July 20, 2019, marks the 50th anniversary of Apollo 11, the first mission that successfully landed on the Moon. It's only fitting that NASA is now working toward sending astronauts back. Let's look back at the history of the first landing, and then forward toward NASA's Gateway and beyond.
Happy 50th, Apollo!
July 20, 2019 is the anniversary of the Apollo program’s most symbolic achievement — putting human beings on the Moon. In 1969, Neil Armstrong and Buzz Aldrin walked on the surface of the Moon as Michael Collins waited in orbit. When Neil Armstrong spoke the words, "That's one small step for man, one giant leap for mankind,” he renewed humanity’s drive to reach beyond Earth. As President John F. Kennedy had put it seven years earlier, “We choose to go to the moon in this decade and do the other things not because they are easy, but because they are hard.”
NASA is planning a host of activities in July to celebrate the 50th anniversary of the Moon landing. The Apollo/Saturn V Center at the Kennedy Space Center in Florida has received a makeover in advance of the celebration; now, guests will be able to explore a 3D model of the lander, leave their own footprints on a "lunar surface," and even touch a real Moon rock. If you aren’t in Florida this July, check out NASA’s website for a list of anniversary events throughout the U.S. to find a celebration near you.
What Did We Learn From Apollo 11?
In 1969, we proved we could land on the Moon. But what else did we learn?
After Armstrong and Aldrin landed on the lunar surface, they collected samples of lunar “soil” (or regolith) to return home for study. These experiments helped us determine the exact composition of the moon — and unfortunately, it is not made of cheese. When the samples were brought back home, scientists were able to measure the density, grain size, and other properties of the regolith.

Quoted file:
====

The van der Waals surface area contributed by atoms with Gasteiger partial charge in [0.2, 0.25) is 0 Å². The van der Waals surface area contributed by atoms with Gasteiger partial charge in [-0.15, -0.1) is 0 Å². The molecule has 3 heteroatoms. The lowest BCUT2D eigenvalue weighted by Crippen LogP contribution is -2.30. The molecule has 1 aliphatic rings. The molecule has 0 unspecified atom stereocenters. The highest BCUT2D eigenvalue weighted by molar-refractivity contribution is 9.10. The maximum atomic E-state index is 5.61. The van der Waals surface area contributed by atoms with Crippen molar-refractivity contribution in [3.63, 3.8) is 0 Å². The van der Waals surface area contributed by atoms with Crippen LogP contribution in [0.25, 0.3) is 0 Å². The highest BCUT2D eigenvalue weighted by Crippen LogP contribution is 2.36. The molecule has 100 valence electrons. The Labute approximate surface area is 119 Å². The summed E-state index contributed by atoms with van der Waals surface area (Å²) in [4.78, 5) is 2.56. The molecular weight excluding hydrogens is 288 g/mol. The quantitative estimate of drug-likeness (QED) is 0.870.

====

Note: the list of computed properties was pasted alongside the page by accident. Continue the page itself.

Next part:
They also took samples of the solar wind, using something you probably have in your kitchen — aluminum foil! The foil panel collected the atomic particles released by the sun so that scientists could figure out what exactly made up the solar winds. Back on Earth, scientists were able to measure isotopes of light noble gases in the solar wind, including helium, neon, and argon.
In addition to taking samples, Armstrong and Aldrin left behind seismometers to monitor moonquakes. Powered by solar panels, the last of these sensors shut down in 1981. They also left behind some lunar retroreflectors, which have helped astronomers determine the exact distance between Earth and our nearest natural satellite.
Returning to the Moon
Since the Apollo 11 landing, we’ve experienced 50 years of aerospace innovation and advancements — but we haven’t gone back to the Moon since Apollo 17’s crew landed in 1972. Rejoice, space fans — that's about to change. But returning astronauts to the Moon is still one of the most difficult things we’ll do in the next decade.
The Greek god Apollo may have brought us to the moon for the first time, but it's his twin sister Artemis that will be taking us back. NASA unveiled the Artemis program in May 2019, detailing what we could expect to see between now and when the craft is supposed to touch down on the lunar surface in 2024. NASA will use all means necessary to land at least two astronauts — the next man and the first woman— at the Moon’s south pole by 2024, as well as establish a sustainable presence on the satellite by 2028.